Arts, culture, and the instinct of recoil

by Gareth Roberts

The COVID-19 pandemic is already having a profound altering effect on our towns and cities. The restrictions placed on business operations and social interactions have rendered places temporarily incapable of offering many of the functions, and ultimately serving the purpose, that we have erstwhile looked to them to provide. Much of the focus thus far has been on the high street, specifically retail, and the implications for places large and small the pandemic presents. However, equally as important to many places, and a by-product of the structural changes we’ve witnessed over several decades which have increased its significance, is the role of arts and culture.

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Post-Pandemic Tourism: Recovery or Reform?

Oia, Santorini, Greece. By User: Bgabel at q373 shared, CC BY-SA 3.0, https://commons.wikimedia.org/w/index.php?curid=22682391

by Dr Heather Skinner

Almost overnight the travel and tourism industry has gone from focusing on the problems of overtourism to undertourism, and in many cases, the real prospect of no tourism at all in 2020 due to the current Coronavirus pandemic. However, as the United Nations World Tourism Organisation (UNWTO) recently warns that international tourism could fall by as much as 80% in 2020[1] and as many countries have started to ease their strict lockdown measures, it is time to think about what we want for the future of post-pandemic tourism when we come out the other side of this crisis. By number, well over 90% of all tourism businesses are categorised as Small and Medium sized Tourism Enterprises (SMTEs), and many of these are micro-businesses employing few if any others outside of immediate family. The demise of tour operator Thomas Cook in 2019 hit many of these businesses hard. Now in 2020, tourism business have been hit by the response to COVID-19, an unprecedented global crises that has brought about travel bans, border closures, event cancellations, closure of tourist accommodation, and the grounding of flights all over the world.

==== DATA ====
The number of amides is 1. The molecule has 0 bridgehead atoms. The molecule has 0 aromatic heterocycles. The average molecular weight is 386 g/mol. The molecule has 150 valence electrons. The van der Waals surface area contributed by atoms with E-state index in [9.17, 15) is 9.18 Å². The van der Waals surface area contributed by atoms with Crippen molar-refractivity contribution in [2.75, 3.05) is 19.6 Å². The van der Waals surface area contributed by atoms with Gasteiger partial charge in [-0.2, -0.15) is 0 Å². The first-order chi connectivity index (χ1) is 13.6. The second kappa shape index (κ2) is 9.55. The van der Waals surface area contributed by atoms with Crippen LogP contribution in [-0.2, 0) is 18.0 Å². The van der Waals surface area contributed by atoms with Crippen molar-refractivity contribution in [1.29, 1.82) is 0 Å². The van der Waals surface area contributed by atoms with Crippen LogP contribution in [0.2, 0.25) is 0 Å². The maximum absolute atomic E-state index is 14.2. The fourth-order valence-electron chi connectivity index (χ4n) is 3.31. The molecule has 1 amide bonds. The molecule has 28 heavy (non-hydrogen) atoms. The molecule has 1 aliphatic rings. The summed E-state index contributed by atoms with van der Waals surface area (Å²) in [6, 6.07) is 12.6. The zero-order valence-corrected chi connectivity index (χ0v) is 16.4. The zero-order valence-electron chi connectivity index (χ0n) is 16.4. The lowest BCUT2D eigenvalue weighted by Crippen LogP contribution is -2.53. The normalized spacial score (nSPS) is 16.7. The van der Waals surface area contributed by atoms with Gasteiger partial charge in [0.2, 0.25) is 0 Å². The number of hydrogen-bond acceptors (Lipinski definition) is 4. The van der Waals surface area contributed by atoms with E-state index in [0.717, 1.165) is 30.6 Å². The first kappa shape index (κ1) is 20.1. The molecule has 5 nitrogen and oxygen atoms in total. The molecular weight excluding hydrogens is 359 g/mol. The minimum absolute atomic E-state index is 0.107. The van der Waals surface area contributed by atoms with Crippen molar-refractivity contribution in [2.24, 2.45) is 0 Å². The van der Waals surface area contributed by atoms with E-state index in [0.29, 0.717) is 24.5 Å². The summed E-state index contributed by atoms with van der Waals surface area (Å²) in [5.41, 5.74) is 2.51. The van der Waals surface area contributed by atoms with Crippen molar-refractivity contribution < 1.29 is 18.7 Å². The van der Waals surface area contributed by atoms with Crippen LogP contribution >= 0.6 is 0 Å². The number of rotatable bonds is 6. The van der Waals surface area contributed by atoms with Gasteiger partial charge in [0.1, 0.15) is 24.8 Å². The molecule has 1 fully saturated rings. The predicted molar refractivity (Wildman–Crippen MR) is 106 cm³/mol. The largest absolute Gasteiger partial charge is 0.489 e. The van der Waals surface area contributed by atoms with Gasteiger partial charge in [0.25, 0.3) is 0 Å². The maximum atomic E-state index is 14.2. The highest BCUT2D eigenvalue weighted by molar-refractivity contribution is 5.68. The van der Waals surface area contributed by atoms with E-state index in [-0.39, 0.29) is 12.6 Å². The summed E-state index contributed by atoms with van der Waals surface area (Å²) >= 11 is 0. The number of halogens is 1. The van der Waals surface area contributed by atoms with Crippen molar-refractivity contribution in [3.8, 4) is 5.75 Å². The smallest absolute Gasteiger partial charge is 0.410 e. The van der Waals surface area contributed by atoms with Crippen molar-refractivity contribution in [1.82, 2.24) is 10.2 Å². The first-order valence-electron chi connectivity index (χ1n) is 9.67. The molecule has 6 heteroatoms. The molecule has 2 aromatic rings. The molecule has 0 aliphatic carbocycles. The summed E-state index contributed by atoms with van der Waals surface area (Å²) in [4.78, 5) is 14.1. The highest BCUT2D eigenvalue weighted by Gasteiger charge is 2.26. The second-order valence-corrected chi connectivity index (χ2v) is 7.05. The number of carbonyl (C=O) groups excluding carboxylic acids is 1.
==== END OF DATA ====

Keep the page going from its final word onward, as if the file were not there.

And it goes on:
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International Place Leadership Forum, 5 May

COVID 19: Responding, Recovering, Reinventing
International Place Leadership Forum

FREE ONLINE WEBINAR May 5, 2020 (04:00 PM BST; 05:00 PM CET; 06 PM EET)

Join IPM for a two-hour facilitated discussion on how places are reacting to COVID-19 around the world.

– How are city authorities and place managers around the world reacting to the pandemic?
– What can we learn from the different lockdown and recovery strategies that are being adopted?
– What might be the longer-term effects of COVID-19?
– How do we be better prepared for tomorrow and how can we lead change?

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Trouble at the Mall

by Steve Millington

Recently I was invited by You and Yours, BBC Radio 4’s daily consumer show, to talk about the problems facing INTU, owners of 17 shopping centres, including some of the UK’s largest malls, such as the Metrocentre and Trafford Centre. The interview took place a few days before lockdown, inside an already near deserted Trafford Centre, a mall that normally attracts over 31 million visitors a year.

INTU’s revenue decreased by £38.8 million in 2019 to £542.3 million. A reduction in rent receivable from the impact of CVAs and administrations, and increased vacancy appear to be the main drivers, leaving INTU with £4.5 billion debt. Whereas, in 2011, few questioned Capital Shopping Centres (INTU’s parent company) purchase of the Trafford Centre for £1.6b (at the time the UK’s largest ever property deal), given that by 2015 its market value had risen to £2.2b. However, according to the London Stock Exchange, by December 2019 its value had fallen to less than £1.7b.